Investing to capture value

Posted on December 20, 2004 
Filed Under Julian, The Edge


In today’s competitive business climate, IT investments have fallen to budgetary concerns. But in fact, investing in IT now, more than ever, can create value for the future.

By Lim Beng Choon

I have a bone to pick with my previous bank. After moving house, the bank continued to send my statements to my old address despite repeated attempts to inform them of the change. Several letters and phone calls later, I moved house again—but the bank continued to send my statements to the old address.

There was only one thing to do. Close my account and move my business elsewhere.

How many of us have similar frustrations with our financial institutions?

Is this a case of technology gone awry? I beg to differ. It is easy to blame technology as the scapegoat. My previous bank is in the same boat as other  institutions and businesses across the country. The crux of the issue is acquiring the mindset to make IT investments part of building new business capabilities.

Successful IT projects have strong ownership under key business leaders and are a critical part of differentiating one business from another.

A recent Accenture study reveals that most companies have reduced their technology re-investments by half in the past three to four years, the drive to cut costs passes the burden of outdated, poorly maintained infrastructure onto employees and customers ( as in my case above).

Can a business today sacrifice IT investments and still continue to innovate, raise productivity and add value to its customers? The answer is an emphatic “No”.


High-performance businesses have a different perspective on technology investments. They actively watch for opportunities to create business value not only in the short term but also in the long term.High performance businesses leverage IT for distinctive business capabilities.

They look, in addition to annual cost savings, other benefits such as improved sales capability, superior visibility of customer billings, better profiling and reduced time-to-market.

These companies then measure investment and risk so rigorously that they are able to predict which projects will exceed return-on-capital hurdles.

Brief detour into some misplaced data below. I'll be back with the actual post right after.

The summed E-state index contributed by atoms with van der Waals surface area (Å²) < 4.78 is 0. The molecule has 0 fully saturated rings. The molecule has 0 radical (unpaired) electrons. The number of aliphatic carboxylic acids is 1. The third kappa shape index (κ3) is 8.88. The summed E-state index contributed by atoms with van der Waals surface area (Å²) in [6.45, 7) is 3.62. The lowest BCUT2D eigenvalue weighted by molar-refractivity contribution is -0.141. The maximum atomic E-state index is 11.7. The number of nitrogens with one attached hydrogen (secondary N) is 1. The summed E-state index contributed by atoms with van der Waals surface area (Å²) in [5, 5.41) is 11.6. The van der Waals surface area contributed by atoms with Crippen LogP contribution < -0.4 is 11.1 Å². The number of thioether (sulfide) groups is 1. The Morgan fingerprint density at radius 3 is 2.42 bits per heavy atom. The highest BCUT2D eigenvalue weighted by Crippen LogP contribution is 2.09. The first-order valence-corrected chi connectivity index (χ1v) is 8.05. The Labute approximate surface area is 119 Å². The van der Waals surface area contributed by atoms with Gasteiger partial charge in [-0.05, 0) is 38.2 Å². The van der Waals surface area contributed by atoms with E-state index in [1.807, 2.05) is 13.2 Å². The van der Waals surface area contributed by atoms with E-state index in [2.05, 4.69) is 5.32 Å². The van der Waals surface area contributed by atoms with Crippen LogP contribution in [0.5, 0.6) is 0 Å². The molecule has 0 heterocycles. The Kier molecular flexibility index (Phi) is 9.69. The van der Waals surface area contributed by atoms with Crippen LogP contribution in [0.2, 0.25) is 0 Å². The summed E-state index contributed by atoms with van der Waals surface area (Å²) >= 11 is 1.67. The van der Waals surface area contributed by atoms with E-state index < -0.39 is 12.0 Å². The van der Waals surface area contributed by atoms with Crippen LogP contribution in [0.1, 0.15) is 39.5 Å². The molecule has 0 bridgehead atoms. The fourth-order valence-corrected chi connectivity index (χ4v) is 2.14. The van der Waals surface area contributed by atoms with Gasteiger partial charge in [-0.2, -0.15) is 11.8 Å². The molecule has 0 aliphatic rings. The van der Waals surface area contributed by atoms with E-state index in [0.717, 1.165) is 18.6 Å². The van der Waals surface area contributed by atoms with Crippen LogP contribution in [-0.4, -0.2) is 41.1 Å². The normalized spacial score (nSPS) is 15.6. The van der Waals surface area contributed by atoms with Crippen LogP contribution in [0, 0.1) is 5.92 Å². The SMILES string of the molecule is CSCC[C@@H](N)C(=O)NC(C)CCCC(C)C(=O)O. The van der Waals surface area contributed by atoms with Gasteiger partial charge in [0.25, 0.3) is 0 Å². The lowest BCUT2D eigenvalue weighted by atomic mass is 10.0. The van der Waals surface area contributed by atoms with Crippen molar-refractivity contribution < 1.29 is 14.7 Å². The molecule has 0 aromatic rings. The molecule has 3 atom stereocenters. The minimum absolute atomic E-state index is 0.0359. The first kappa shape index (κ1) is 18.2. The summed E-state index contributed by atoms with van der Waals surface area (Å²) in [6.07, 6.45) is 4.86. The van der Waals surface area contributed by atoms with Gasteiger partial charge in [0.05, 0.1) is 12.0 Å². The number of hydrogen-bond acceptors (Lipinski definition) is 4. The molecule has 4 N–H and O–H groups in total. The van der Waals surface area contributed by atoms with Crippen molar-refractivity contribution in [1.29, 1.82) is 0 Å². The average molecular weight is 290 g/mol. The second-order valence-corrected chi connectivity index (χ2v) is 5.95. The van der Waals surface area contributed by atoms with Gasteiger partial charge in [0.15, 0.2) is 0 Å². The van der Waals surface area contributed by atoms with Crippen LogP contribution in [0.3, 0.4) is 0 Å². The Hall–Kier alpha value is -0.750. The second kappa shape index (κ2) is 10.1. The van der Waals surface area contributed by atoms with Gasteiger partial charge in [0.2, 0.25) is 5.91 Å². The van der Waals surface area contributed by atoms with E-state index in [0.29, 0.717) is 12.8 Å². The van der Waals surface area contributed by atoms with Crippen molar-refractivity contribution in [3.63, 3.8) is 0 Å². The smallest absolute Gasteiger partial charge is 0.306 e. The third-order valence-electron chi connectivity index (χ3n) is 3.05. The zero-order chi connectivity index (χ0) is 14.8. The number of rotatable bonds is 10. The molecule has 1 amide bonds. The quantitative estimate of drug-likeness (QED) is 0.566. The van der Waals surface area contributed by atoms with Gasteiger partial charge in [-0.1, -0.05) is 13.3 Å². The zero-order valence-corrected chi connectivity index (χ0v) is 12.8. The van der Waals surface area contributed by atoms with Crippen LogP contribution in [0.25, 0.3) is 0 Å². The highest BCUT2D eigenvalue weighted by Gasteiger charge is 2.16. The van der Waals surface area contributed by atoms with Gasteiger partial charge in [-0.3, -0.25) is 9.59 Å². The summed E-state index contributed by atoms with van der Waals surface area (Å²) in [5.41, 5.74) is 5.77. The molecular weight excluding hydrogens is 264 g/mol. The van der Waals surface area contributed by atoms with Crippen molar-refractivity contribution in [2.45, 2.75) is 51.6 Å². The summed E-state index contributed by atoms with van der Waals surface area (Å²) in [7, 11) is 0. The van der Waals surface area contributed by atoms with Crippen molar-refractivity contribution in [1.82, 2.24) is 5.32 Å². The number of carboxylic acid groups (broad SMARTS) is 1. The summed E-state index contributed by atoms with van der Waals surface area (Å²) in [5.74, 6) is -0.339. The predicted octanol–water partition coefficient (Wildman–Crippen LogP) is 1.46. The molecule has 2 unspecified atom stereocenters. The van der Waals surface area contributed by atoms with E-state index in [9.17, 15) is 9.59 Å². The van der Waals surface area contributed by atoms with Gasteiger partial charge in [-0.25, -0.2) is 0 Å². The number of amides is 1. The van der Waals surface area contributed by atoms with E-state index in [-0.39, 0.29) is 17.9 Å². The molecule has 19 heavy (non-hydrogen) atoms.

According to the same Accenture study cited above, companies with the best earnings growth re-invest up to 10 percent more of their technology budgets on upgrading to newer technologies than companies with average earnings growth. These companies do so to stay one step ahead.


The World Economic Forum (WEF) recently published the annual Global Competitiveness Report 2004-2005. The countries ranked highest included many of the Nordic nations Finland, Sweden, Denmark, Norway and Iceland as well as the USA, Singapore, Japan and Taiwan.

Is it a coincidence that these very nations also feature on top of global lists for highest cellphone penetration, Internet access and ICT adoption? Successful corporations within these countries know that innovative application of new technology often produces the breakout new product, service or business model.

For example, in the US, retail giant Wal-Mart has begun to adopt radio frequency identification technology throughout its business systems. It wants compliance from all its top suppliers to have RFID tags on all pallets and cases by next January.

Courier giant DHL plans to also go global with RFID tracking for the millions of packages it handles each year.

Zara, the Spanish clothing manufacturer and retailer, has it’s store managers send customer feedback directly to the company’s in-house designers via handheld devices. As a result, Zara can deliver new styles in three to six weeks, compared to up to five months for competitors. Small wonder that Zara has enjoyed 20 percent sales growth for more than a decade, along with consistent, industry-leading 10 percent profit margins.